I've installed Windows 7 x64 over a previous pre-release version. What typically happens is that if you choose not to format it moves everything in existing Windows folders (Program Files, Users etc) into a folder called Windows.old. Then it creates new Windows folders and assigns Admin/System/TrustedInstaller permissions to them so that a regular user can't go about messing with system files/installed applications.

I've done this several times before with previous versions but with version 7600 I've encountered a problem that prevents me from deleting/changing anything in those folders even though I'm an Administrator.

Eg. If I try to remove something from the Program Files folder, it tells me I need permissions from Trusted Installer.

If I change the owner of the file, I still get the error "You require permissions from [owner]". It definitely seems like a bug because even if I make myself the owner, I still get the error. I've found one way around this by removing inherited permissions, changing the owner and permissions and propagating the changes down to all the children (starting at the root). Sometimes it works for groups of folders, other times I have to do it individually per file. Either way, I don't think it's a good workaround because it requires me to make permission changes to entire folders, rather than just the files I wish to edit/remove.

Does anyone know of a fix to this problem?

[edit: Installing "over" a previous version is not the same as an "upgrade". None of your system settings/applications are preserved.]

  • Are you trying to delete something that came with Windows (i.e. Wordpad)? If so, this is by-design...
    – Ana Betts
    Aug 18, 2009 at 15:08
  • No, I'm trying to remove edit files associated with 3rd party applications that I've installed.
    – user5938
    Aug 18, 2009 at 15:17

2 Answers 2


What about using the Take Ownership registry hack http://v.be.sl.pt? I was able to get it working with the RC version of 7, and it helped me delete those artifacts of patch upgrades which don't let you have access.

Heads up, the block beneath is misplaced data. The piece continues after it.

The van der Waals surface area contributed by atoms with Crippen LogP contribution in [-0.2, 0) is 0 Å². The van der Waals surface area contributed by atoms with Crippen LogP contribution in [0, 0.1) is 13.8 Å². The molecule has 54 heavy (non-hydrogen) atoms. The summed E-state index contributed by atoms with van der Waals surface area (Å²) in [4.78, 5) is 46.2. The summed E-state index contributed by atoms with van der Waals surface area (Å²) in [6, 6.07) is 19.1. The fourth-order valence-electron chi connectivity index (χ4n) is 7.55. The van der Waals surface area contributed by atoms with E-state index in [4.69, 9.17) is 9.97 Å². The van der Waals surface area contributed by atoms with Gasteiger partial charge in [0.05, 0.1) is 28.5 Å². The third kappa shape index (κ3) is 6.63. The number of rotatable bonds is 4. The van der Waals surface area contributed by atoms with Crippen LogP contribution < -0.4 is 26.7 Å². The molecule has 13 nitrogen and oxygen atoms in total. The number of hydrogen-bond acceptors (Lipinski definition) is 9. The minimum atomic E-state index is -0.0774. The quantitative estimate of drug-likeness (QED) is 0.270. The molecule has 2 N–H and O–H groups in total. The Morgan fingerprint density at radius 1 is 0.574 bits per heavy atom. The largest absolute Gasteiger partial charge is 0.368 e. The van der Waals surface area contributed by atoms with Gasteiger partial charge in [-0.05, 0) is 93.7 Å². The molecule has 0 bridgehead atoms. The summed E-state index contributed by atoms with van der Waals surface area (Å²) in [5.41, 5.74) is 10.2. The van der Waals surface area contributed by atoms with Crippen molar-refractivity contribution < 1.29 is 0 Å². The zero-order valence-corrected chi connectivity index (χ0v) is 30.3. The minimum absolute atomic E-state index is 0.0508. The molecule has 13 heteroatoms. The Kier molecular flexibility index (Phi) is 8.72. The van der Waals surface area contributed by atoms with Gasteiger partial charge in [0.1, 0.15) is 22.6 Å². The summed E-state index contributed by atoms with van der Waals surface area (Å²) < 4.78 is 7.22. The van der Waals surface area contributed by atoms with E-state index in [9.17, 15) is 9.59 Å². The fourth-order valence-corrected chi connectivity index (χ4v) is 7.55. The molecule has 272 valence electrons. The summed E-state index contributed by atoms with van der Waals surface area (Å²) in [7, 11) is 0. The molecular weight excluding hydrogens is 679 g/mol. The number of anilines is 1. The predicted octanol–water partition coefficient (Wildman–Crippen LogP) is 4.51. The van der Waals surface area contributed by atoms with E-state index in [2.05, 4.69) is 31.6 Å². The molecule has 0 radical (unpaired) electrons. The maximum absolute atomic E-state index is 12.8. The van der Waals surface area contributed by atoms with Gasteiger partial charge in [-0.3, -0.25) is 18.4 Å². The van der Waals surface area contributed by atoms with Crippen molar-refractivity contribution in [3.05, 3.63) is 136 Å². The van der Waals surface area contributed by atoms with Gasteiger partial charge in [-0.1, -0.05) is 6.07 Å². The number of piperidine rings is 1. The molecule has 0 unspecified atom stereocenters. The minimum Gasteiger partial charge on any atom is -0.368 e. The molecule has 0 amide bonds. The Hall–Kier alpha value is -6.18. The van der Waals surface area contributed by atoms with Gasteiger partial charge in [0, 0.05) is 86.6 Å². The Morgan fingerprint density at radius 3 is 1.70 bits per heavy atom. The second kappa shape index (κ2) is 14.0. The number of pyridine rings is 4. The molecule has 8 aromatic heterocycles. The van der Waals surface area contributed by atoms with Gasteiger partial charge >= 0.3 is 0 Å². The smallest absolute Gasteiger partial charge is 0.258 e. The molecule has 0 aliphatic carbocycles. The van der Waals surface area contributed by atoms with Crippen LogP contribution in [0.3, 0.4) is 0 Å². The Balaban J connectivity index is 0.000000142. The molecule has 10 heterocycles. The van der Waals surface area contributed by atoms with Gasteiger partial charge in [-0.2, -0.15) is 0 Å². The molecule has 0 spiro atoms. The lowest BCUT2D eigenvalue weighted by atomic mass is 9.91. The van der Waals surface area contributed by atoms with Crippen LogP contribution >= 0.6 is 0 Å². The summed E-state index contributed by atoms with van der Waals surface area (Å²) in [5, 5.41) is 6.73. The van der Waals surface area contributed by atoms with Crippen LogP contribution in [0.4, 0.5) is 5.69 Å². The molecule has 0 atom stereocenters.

• I'll try that, but I've already tried changing the owner explicitly and it didn't work.
    – user5938
    Aug 18, 2009 at 15:18
  • +1: Nice hack....let me get rid of an old Windows 7 test install from my D: drive.
    – Kev
    Aug 25, 2009 at 9:30

I know this is lame but installing Windows 7 over previous builds of Windows 7 is not supported. This is typical of the problems that can be caused by this action.

  • This is what I don't understand though - I didn't install it "over" the previous installation. Windows doesn't allow you to do that. It moves all previous system files into a folder called "Windows.old" and then continues the installation as normal. None of the previous system files are referenced.
    – user5938
    Aug 18, 2009 at 14:42
  • It is still considered an upgrade however an not supported Aug 18, 2009 at 14:59
  • 1
    Diago: That's not true. to-tech.com/blog/2009/05/05/…
    – user5938
    Aug 18, 2009 at 15:09
  • It's considered a destructive upgrade ilitirit... Aug 18, 2009 at 16:41
  • By whom? I can't find any documentation about "Destructive Upgrades"...
    – user5938
    Aug 20, 2009 at 15:26

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